Will's word

21st February 2003 at 00:00
Puny (adjective) "weak, feeble, undersized"

Although puisne, meaning "junior" or "inferior" is known in legal English from the early Middle Ages, the spelling puny didn't appear until Shakespeare's time, when it developed two distinct senses. When Richard II refers to Bolingbroke as a "puny subject" (Richard II, III.2.82), or Othello says "Every puny whipster gets my sword" (Othello, V.ii.244), this is the modern sense: Othello means "pathetic wretch". But when the Bastard of France reminds everyone of how Young Talbot "Did flesh his puny sword in Frenchmen's blood" (Henry VI Part I, IV.vii.36) it can hardly mean "feeble", if the sword is doing such a great job. Rather it is a development of the "junior" sense - "untried, raw, inexperienced". This was the first time Young Talbot had been in battle. The two senses nicely interact when Prince Hal describes Francis the tavern-waiter as a "puny drawer" (Henry IV Part I, II.iv.29).

David Crystal is author, with Ben Crystal, of Shakespeare's Words, published by Penguin

Log-in as an existing print or digital subscriber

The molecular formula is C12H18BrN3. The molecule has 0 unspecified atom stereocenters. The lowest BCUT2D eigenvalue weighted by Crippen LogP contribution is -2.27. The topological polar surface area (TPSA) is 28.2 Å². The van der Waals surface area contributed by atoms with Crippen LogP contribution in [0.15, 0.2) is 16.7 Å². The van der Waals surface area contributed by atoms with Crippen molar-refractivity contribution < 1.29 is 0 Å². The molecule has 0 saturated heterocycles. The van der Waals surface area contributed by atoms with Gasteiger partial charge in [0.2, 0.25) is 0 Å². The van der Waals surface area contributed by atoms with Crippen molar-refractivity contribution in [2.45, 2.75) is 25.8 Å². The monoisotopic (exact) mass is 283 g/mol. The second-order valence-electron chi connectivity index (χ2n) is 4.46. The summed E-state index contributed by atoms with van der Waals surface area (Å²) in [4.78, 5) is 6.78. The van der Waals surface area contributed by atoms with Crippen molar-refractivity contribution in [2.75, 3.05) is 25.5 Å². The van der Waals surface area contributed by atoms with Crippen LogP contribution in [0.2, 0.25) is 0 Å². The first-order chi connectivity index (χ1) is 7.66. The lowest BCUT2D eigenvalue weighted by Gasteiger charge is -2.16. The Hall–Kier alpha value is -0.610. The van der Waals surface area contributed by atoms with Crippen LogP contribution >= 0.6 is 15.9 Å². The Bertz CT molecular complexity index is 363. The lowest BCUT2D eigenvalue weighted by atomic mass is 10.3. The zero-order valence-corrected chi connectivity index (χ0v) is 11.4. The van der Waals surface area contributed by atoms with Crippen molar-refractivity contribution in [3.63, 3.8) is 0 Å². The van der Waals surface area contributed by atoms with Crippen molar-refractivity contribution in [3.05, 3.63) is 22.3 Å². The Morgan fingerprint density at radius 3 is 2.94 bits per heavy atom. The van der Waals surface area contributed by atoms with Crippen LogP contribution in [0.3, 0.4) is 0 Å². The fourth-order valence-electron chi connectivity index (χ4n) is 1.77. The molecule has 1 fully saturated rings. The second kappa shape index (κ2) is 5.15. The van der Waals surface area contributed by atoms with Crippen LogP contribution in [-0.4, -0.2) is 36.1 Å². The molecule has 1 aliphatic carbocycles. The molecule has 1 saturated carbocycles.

Forgotten your subscriber ID?


To access this content and the full TES archive, subscribe now.

View subscriber offers

Get TES online and delivered to your door – for less than the price of a coffee

Save 33% off the cover price with this great subscription offer. Every copy delivered to your door by first-class post, plus full access to TES online and the TES app for just £1.90 per week.
Subscribers also enjoy a range of fantastic offers and benefits worth over £270:

  • Discounts off TES Institute courses
  • Access over 200,000 articles in the TES online archive
  • Free Tastecard membership worth £79.99
  • Discounts with Zipcar, Buyagift.com, Virgin Wines and other partners
Order your low-cost subscription today